Thursday, September 15, 2005

Betting Against the Bubble

An interesting story about how short-position stock traders are looking to beat the housing bubble when it bursts. Here's an excerpt from reporter Scott Malone of Reuters:
NEW YORK, Sept 15 (Reuters) - Bearish stock investors are looking at the bubbling U.S. housing market and developing short strategies to cash in should real estate prices drop.

Their main prey is the mortgage lenders who have made it possible for new buyers to bear higher house prices and for people who already own their homes to cash out appreciated value through second mortgages.

"There is a mortgage-finance bubble and it has created a housing bubble," said David Tice, portfolio manager at the Prudent Bear Fund, a mutual fund that takes short positions in stocks. "The whole economy is at risk when the housing bubble slows down ... What's underappreciated is the fact that this (house price) appreciation has allowed people to use their homes as ATM machines in order to take cash out in order to overcome modest income growth to keep spending."

Average U.S. home prices have surged more than 13 percent over the past year, the largest 12-month gain in more than 25 years, according to government data released late last month.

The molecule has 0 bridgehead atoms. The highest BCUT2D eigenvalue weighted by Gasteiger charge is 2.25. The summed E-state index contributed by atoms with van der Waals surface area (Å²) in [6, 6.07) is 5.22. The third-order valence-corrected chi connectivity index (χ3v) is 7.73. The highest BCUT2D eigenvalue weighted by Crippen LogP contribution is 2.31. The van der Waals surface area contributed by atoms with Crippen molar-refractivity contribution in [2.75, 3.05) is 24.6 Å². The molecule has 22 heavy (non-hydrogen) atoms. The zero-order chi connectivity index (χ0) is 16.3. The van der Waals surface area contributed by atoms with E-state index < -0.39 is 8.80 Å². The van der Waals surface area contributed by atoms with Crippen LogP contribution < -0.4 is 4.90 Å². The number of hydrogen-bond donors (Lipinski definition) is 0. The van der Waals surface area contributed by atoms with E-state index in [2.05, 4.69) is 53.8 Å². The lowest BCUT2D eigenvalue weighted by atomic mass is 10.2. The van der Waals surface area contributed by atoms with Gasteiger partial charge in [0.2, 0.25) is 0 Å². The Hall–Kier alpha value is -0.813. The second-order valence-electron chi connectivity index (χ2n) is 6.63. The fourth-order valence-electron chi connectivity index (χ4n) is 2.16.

Many real-estate related stocks have soared this year as the property market has boomed. The Dow Jones home builder index is up almost 25 percent so far this year, while the Morgan Stanley index of real estate investment trusts is up more than 10 percent. The broad Standard & Poor's 500 index is up 1.2 percent over the same period.

Short-sellers profit when stock prices decline. They borrow shares and sell them, hoping to buy them back later at a lower price and pocket the different.

Warren West, president of Greentree Brokerage Services, a Philadelphia-based company that advises on investment strategy, said: "There are a number of exchange-traded funds that are specific, regional or commercial, if people have an idea of shorting a particular part of the market."
Read the rest of the story at this link.

— The Boy in the Big Housing Bubble